Forensic scientists are examining material linked to the murder of Raymond McCord in a move welcomed as a breakthrough by the dead man's family.
Mr McCord's father, Raymond Sr, said he hoped the progress would bring prosecutions after learning that the Historical Enquiries Team (HET) had submitted potential evidence to scientists.
The north Belfast victim, 22, was brutally murdered in Newtownabbey in November 1997, allegedly by the Ulster Volunteer Force, and his killers have yet to be brought to justice.
Police sources say the review by forensic experts is standard practice.
Mr McCord Sr met PSNI Chief Constable Hugh Orde recently and said: “I am hopeful this will lead to arrests. We are hopeful the stuff will be enough to allow police to bring charges.
“I know for certain that there's been a forensic breakthrough. This is the first breakthrough we have seen for eight and a half years.
“We have to give Hugh Orde credit for starting up this new team. I am confident that in the long term the individuals behind my son's murder will be charged.”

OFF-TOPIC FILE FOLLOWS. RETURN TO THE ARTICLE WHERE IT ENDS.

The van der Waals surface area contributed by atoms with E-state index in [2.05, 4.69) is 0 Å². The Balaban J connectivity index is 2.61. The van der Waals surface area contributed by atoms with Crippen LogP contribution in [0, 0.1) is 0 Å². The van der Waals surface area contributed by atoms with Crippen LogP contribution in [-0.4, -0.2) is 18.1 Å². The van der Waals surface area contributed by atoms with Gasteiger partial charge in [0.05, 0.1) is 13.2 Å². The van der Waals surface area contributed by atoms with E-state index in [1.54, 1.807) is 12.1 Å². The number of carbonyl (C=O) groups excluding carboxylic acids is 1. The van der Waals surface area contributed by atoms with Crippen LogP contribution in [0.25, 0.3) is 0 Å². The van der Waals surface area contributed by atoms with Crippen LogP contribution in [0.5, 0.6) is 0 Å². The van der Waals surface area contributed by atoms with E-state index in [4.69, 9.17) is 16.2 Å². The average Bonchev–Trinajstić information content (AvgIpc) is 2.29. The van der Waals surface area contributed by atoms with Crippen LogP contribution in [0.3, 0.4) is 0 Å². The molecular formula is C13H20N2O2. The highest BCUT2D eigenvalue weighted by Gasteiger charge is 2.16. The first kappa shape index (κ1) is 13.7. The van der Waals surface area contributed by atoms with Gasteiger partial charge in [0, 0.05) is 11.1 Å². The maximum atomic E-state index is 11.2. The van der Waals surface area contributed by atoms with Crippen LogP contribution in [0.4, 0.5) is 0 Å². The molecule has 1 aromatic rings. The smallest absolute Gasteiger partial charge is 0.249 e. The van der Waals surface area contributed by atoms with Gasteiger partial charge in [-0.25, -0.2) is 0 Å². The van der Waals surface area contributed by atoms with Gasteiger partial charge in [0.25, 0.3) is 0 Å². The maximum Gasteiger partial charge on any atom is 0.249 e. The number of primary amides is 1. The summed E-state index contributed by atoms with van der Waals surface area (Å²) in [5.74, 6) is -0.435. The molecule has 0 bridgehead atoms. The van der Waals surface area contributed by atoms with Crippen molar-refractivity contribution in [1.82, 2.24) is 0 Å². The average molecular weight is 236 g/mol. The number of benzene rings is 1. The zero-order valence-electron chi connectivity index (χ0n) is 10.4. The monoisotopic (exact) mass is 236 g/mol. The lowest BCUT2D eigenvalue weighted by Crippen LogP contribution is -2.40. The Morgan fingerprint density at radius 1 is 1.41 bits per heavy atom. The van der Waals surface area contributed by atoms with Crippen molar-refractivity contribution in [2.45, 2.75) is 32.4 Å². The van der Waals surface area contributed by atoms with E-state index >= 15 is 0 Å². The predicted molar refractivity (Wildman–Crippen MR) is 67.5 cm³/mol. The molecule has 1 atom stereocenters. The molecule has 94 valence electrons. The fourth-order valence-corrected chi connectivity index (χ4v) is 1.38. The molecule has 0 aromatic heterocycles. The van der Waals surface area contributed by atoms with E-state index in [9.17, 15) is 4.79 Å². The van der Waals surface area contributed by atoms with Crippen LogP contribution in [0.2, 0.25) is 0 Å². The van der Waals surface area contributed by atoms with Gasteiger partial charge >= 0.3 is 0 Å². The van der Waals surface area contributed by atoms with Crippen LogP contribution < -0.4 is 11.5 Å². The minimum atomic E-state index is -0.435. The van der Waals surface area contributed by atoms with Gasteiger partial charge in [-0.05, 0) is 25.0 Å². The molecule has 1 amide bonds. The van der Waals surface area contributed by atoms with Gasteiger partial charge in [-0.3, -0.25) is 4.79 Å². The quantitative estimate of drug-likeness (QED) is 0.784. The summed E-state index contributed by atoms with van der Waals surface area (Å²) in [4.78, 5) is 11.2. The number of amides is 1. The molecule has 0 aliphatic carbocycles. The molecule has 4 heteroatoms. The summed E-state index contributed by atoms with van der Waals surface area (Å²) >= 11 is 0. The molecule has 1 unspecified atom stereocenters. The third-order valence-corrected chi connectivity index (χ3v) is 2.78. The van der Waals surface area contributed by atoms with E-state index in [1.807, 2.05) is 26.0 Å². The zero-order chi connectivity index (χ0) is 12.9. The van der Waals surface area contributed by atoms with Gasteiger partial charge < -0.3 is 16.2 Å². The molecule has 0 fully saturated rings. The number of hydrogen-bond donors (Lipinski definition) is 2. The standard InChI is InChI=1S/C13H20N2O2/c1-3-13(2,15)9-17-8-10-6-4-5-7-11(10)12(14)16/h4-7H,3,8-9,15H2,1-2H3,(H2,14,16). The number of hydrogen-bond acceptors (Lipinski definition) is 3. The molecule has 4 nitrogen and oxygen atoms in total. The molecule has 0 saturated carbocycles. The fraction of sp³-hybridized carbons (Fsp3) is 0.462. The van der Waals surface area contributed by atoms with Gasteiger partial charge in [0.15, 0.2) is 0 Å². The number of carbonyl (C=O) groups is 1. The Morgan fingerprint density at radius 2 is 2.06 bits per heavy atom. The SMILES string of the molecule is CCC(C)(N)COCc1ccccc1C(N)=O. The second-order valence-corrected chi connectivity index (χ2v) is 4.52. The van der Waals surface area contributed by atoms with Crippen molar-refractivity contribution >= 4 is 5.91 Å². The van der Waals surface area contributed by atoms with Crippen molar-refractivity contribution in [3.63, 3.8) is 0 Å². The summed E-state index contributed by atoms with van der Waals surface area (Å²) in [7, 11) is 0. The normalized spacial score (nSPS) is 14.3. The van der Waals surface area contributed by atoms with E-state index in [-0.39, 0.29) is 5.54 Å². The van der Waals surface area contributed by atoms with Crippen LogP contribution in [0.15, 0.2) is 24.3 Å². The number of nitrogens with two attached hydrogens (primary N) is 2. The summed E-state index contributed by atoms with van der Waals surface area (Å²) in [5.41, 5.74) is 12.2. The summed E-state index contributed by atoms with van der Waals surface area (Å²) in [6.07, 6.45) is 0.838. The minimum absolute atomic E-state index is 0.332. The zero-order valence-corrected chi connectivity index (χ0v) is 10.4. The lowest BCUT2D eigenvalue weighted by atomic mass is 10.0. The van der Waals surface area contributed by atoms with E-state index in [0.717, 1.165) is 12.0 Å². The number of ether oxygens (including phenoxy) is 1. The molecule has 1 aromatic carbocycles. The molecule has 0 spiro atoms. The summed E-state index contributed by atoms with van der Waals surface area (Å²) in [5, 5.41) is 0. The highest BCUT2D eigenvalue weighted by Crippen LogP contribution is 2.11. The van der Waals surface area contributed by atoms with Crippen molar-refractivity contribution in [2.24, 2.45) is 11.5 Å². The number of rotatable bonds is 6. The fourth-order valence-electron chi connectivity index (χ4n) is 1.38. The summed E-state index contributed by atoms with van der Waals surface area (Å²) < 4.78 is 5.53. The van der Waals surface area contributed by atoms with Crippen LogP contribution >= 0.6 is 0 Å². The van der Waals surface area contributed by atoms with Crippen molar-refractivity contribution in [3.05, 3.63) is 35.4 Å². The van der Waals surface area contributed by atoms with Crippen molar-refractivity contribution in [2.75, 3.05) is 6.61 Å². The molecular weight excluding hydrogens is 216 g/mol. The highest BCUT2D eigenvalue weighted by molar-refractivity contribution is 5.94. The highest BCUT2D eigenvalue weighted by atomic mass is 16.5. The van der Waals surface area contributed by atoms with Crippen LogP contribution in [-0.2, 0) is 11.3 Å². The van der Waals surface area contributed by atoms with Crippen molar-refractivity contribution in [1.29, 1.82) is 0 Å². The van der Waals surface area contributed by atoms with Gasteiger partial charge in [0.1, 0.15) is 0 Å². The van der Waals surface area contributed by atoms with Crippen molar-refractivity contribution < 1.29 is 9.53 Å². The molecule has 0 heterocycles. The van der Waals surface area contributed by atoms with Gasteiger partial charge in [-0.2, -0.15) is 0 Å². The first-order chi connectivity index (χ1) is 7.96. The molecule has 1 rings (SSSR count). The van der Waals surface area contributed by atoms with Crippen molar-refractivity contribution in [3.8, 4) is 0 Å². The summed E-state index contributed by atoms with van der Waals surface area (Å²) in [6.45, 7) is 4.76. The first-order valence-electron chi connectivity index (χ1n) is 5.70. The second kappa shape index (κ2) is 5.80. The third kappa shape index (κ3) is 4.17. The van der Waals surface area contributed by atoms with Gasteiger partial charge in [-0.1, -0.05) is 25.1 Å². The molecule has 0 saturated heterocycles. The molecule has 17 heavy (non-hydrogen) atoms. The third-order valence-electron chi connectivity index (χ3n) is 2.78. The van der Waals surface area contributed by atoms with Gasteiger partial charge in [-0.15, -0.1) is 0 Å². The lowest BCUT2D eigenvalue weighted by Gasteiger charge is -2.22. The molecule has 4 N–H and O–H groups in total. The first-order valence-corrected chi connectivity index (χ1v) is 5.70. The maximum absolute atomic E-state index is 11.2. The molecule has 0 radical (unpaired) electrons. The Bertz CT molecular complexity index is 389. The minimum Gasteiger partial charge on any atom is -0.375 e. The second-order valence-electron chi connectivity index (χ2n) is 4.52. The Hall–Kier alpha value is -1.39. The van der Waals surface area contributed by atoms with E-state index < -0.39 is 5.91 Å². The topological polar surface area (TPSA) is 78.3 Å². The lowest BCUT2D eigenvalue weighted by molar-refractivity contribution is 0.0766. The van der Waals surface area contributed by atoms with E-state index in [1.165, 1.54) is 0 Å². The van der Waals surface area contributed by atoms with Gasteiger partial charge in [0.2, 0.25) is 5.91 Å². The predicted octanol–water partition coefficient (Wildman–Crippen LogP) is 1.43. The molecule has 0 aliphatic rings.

The HET was established last January with a £34m (€49.8m) budget to investigate 3,268 unsolved paramilitary-linked murders in the North.
Mr McCord Sr's claims that a Royal Ulster Constabulary Special Branch informant was involved in his son's murder are being investigated by Northern Police Ombudsman Nuala O'Loan.
The case was raised in the Dáil by Labour Party leader Pat Rabbitte in October 2005.
Using parliamentary privilege from libel action he said the murder of the ex-RAF airman, 22, was carried out under the orders of Mount Vernon UVF figure Mark Haddock.
Mr Rabbitte called for an international public inquiry once the ombudsman's investigation is complete and claimed Haddock was not charged with the killing as he was an informer.